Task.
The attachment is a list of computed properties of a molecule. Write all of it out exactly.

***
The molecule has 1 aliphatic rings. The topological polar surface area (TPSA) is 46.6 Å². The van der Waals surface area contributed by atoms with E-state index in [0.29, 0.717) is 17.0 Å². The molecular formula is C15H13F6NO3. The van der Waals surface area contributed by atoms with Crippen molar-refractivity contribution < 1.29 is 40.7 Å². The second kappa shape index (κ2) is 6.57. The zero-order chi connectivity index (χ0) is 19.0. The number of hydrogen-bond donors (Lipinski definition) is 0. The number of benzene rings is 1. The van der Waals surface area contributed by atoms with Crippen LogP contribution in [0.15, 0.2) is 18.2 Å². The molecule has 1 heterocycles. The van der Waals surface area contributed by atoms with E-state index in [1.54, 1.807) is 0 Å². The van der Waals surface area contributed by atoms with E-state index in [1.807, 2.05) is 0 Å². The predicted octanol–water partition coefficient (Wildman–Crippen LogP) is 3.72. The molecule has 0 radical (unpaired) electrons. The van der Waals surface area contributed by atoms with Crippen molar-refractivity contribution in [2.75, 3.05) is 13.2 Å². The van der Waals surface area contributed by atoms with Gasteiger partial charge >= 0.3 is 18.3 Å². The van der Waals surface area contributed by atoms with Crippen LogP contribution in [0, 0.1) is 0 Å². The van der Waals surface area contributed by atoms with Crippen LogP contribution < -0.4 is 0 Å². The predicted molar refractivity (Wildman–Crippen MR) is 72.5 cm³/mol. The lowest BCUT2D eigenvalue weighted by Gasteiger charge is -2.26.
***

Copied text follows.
The molecule has 1 aliphatic rings. The topological polar surface area (TPSA) is 46.6 Å². The van der Waals surface area contributed by atoms with E-state index in [0.29, 0.717) is 17.0 Å². The molecular formula is C15H13F6NO3. The van der Waals surface area contributed by atoms with Crippen molar-refractivity contribution < 1.29 is 40.7 Å². The second kappa shape index (κ2) is 6.57. The zero-order chi connectivity index (χ0) is 19.0. The number of hydrogen-bond donors (Lipinski definition) is 0. The number of benzene rings is 1. The van der Waals surface area contributed by atoms with Crippen LogP contribution in [0.15, 0.2) is 18.2 Å². The molecule has 1 heterocycles. The van der Waals surface area contributed by atoms with E-state index in [1.54, 1.807) is 0 Å². The van der Waals surface area contributed by atoms with E-state index in [1.807, 2.05) is 0 Å². The predicted octanol–water partition coefficient (Wildman–Crippen LogP) is 3.72. The molecule has 0 radical (unpaired) electrons. The van der Waals surface area contributed by atoms with Crippen molar-refractivity contribution in [2.75, 3.05) is 13.2 Å². The van der Waals surface area contributed by atoms with Gasteiger partial charge >= 0.3 is 18.3 Å². The van der Waals surface area contributed by atoms with Crippen LogP contribution in [0, 0.1) is 0 Å². The van der Waals surface area contributed by atoms with Crippen LogP contribution < -0.4 is 0 Å². The predicted molar refractivity (Wildman–Crippen MR) is 72.5 cm³/mol. The lowest BCUT2D eigenvalue weighted by Gasteiger charge is -2.26.